Curating an exhibition of 164 works encompassing half a century that fills all 12 ground-floor galleries of London’s Royal Academy is no small challenge. When the subject is one as complex as the movement known as Abstract Expressionism, it becomes an even more formidable undertaking. Indeed, given the sheer depth and breadth of Ab Ex (as I always call it for short), the art really constitutes more of a ‘phenomenon’ than a cut-and-dried ‘movement’ with neat boundaries. Also, contrary to popular misconceptions that still prevail, neither was it confined to New York, nor to just painting. In fact, some of the key artists were tied to the West Coast, such as Clyfford Still and Sam Francis. Similarly, David Smith and Louise Nevelson were sculptors who shared the same concerns as the painters. So did the likes of Aaron Siskind, Barbara Morgan, Minor White, and other contemporaneous photographers. Above all, the wonder of this project is that it is the first survey of its kind in the UK in 57 years. This fact leads me down memory lane.
It was in 1973 – when I came to London to do an undergraduate degree at the Courtauld – that I saw my first Rothkos at the Tate Gallery. I was hypnotised by the Seagram murals. Yet it was a work by the less well-known Clyfford Still that gripped me equally, if not more so. Somehow the Tate’s blue 1953 canvas seemed to combine in-your-face drama with a strange subtlety, as distinctive as it was hard to define. Three years later I was searching for a PhD thesis topic; the Rothko trial had only just finished (leaving the disputed paintings inaccessible) and so I asked my supervisor John Golding what to do. He said: Still. Eight years later I found myself with a 500-page thesis largely devoted to an artist about whom almost nobody knew anything. Even then, Still’s status as an irascible outsider was legendary and, despite various correspondence, he refused to meet me while I spent a year researching in New York. Perhaps worst of all, having a PhD in the arts under Thatcher meant that the sole full-time job I could get was delivering Volvos.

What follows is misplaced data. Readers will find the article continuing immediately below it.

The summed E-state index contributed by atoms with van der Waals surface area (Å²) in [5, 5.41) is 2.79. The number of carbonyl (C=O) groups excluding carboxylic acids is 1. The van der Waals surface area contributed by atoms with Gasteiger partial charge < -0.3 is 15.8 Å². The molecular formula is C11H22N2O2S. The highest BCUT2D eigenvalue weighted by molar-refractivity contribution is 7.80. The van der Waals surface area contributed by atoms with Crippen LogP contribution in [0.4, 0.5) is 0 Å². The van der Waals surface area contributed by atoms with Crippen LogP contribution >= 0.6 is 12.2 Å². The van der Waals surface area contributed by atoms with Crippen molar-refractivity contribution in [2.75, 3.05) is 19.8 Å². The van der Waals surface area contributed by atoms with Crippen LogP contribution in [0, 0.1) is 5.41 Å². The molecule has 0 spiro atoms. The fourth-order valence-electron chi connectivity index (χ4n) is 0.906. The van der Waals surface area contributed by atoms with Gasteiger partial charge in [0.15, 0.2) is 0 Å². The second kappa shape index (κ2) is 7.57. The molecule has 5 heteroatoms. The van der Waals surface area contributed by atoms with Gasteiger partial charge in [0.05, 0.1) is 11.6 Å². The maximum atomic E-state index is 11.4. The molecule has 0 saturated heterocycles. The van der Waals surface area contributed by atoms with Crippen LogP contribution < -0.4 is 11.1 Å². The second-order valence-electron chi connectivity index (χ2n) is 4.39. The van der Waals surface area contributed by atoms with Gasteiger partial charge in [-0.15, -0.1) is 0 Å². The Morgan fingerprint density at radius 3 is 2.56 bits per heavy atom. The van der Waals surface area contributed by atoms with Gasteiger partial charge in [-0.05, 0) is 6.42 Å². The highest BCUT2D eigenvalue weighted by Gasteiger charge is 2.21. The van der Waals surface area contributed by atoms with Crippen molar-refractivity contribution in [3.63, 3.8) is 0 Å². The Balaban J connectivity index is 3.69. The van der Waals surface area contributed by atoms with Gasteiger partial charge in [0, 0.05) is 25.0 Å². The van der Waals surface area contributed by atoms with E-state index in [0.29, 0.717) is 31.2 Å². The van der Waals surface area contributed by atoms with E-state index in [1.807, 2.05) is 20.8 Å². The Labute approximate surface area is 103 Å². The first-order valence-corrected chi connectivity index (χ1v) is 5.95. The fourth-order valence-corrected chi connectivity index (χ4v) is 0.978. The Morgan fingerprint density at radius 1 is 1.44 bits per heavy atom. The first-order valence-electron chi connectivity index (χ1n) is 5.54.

The proverbial years rolled by into decades: I wrote my first book for Thames & Hudson on a little Adler typewriter, I spent almost a decade in Washington D.C. preparing the catalogue raisonné of Rothko’s works on canvas, and I returned to London to work, among many diverse projects, for almost 20 years at Phaidon Press. Meanwhile, since Still’s death in 1980 (we had finally met the previous year in New York), his estate was under lock and key while apparently endless efforts to find a US city that would accept it had floundered. But one day in 2004 I noticed in an online arts magazine that Denver had accepted the gift. So much time had elapsed that the news felt like an anti-climax – not least because Denver, lacking any Rothkos, was among the few US cities I had never visited.
However, things now moved more quickly. Private donors raised the millions of dollars needed to build a home for the collection, I accepted a curatorial position in the process and, on 18 November 2011, the Clyfford Still Museum opened its doors to the public. Fortunately, the museum received almost unanimously good press: we mounted one exhibition after another and eventually reached the point where I and Dean Sobel, the museum’s director, almost began to wonder what to do next. Behold, the Royal Academy accepted my proposal for an Abstract Expressionism show.
Most of the loan requests were surprisingly successful yet there remained the problem of securing the best Stills. Could Denver lend? The odds looked slender. Nevertheless, it was in the artist’s interests for his work to be as widely known as possible and both his two daughters and the City of Denver generously gave their blessing to the loans. Thus nine of Still’s greatest paintings – drawn from a collection that holds an astonishing 96 per cent of his oeuvre – have travelled 4,685 miles to be seen for the first and probably last time in one of the world’s great art capitals.
‘Abstract Expressionism’ is at the Royal Academy of Arts, London, from 24 September–2 January 2017.
From the October issue of Apollo: preview and subscribe here.
‘She changed how we encounter sculpture’ – remembering Phyllida Barlow (1944–2023)